September 13, 2018 at 12:40 am
Malacañang labeled that dialogue between President Duterte and his legal counsel, Salvador Panelo, a “tete-a-tete.”
To the dismay of many, including the business community, what emerged was a scripted conversation between Mr. Duterte and his minion.
Everything he said, except for that challenge to the Magdalo group, was a rehash of what he has been saying all along.
It was a letdown because people were expecting the President to present measures to alleviate the misery of the people, reeling from the double whammy of inflation and a looming rice crisis.
Businessmen hoped that President Duterte would enumerate measures to curb inflation so they could plan their operations better.
Alas, he missed that opportunity to connect with the people. Instead he talked about the alleged coup against him and the fact that he was the one who raised the salaries of soldiers.
I have seen coups in my nearly seven decades as a journalist, and I can say that for a mutiny to succeed, it should have a people power component. That was the mistake of the Magdalo group. They thought the people would support them, but they were wrong.
This is also why President Duterte appears confident that he would stay in power, in the wake of reports of destabilization. Surveys show he continues to enjoy high trust and satisfaction ratings.
But it will be high prices and the looming price crisis that matter most—not Trillanes. He is not a gut issue as far as millions of Filipinos are concerned.
History has shown that people’s hunger has fueled revolutions. Is the President listening?
I am bothered, however, that Malacanang chose to change the format of the usual press conference. Why did the President all of a sudden refuse to answer questions from the media? Why did he prefer that scripted “tete-a-tete” with Panelo?
Duterte insisted he is not silencing his critics. Oh yeah? So why was Trillanes’ amnesty revoked?
So, can Trillanes be arrested? I don’t think so. The Supreme Court, while denying his petition, also ruled that the matter should be with the Regional Trial Court which rules on matters of fact.
Didn’t President Duterte say he upholds the rule of law? Then he knows what to do—leave the matter to the courts!
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In the wake of the impending abolition of the Presidential Commission on Good Government, Malacañang may well know what is going on at the PCGG. Of some 300 corporations that were sequestered by the Cory Aquino government after the downfall of strongman Ferdinand Marcos, how many are left, still represented by so-called presidential nominees or fiscal agents?
I know for a fact that PCGG commissioners have taken the place of these fiscal agents or presidential nominees by virtue of a memorandum from the Office of the President that all presidential nominees in sequestered corporations must submit their courtesy resignations.
And soon after, believe it or not, PCGG commissioners assign themselves or just take over the positions of fiscal agents, receiving double compensation and perks. My gulay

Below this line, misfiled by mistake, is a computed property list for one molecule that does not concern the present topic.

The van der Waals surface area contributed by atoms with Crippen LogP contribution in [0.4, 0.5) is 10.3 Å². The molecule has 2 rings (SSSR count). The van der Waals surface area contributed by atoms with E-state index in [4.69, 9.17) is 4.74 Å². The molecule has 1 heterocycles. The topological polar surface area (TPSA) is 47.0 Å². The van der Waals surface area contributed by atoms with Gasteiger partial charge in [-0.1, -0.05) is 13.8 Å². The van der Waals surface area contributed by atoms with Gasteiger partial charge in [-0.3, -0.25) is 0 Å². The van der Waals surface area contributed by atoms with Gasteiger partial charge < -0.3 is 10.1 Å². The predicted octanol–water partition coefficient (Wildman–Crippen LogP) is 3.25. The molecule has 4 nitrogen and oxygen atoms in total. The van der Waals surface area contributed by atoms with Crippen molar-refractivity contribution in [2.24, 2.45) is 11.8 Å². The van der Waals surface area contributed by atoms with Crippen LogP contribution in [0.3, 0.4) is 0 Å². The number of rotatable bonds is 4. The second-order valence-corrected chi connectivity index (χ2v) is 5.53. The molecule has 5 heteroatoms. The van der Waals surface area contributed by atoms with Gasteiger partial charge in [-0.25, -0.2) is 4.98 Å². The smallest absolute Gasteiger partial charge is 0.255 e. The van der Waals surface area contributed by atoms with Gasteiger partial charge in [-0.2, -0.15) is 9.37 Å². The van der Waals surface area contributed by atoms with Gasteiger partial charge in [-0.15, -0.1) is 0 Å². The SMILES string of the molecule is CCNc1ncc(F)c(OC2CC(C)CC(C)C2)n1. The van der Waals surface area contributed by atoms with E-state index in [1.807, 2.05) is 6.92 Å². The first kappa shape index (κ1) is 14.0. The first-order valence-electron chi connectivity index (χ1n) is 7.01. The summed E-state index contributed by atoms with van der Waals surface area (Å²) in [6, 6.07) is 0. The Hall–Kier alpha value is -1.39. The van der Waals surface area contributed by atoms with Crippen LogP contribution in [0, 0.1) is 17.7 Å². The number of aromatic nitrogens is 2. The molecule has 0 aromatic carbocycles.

, some sequestered corporations even for their directors.
Shouldn’t the Commission on Audit look into this anomaly since the commissioners seem to be having a holiday?
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The Senate race in 2019 is tight with reelectionists, returning senators and viable names entering the picture.
The winnables, not necessarily in this order, are Davao City Mayor Sara Duterte Carpio, Ilocos Norte Gov. Imee Marcos, and Senators Grace Poe, Cynthia Villar, Sonny Angara, Nancy Binay, JV Ejercito and Koko Pimentel.
They have the distinct advantage of name recall and bailiwicks.
There are also former Senator Pia Cayetano and Jinggoy Estrada, and also former MMDA chief Francis Tolentino.
This means that newcomers have only slots 11 and 12 to fight for.
There is a question, though, if both Jinggoy and JV, sons of former President Joseph Estrada, will run. Personally I think Jinggoy’s chances are greater.
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As all cases in business, whether solicited or unsolicited proposals, government has the last say.
Take the case of the unsolicited proposal of Ramon Ang of San Miguel Corp. for a P750-billion aerotropolis on 2,500 hectares of land in Bulacan. Ang has been reassuring the government that the government would not spend a single centavo on the project.
Santa Banana, the National Economic and Development Authority already approved the project. But the Department of Finance is imposing certain conditions on the project. Finance chief Sonny Dominguez questioned if San Miguel can afford it.
Of course it can! And Ang has already tapped credit from no less than two international banks.
Dominguez cited what happened to the airport in Cebu, where the Aquino administration gave too much concession to Megawide-Indian partnership. In the end, our government had to bear additional costs.
So why should the fault of the past administration hound us today? We need a new airport like yesterday!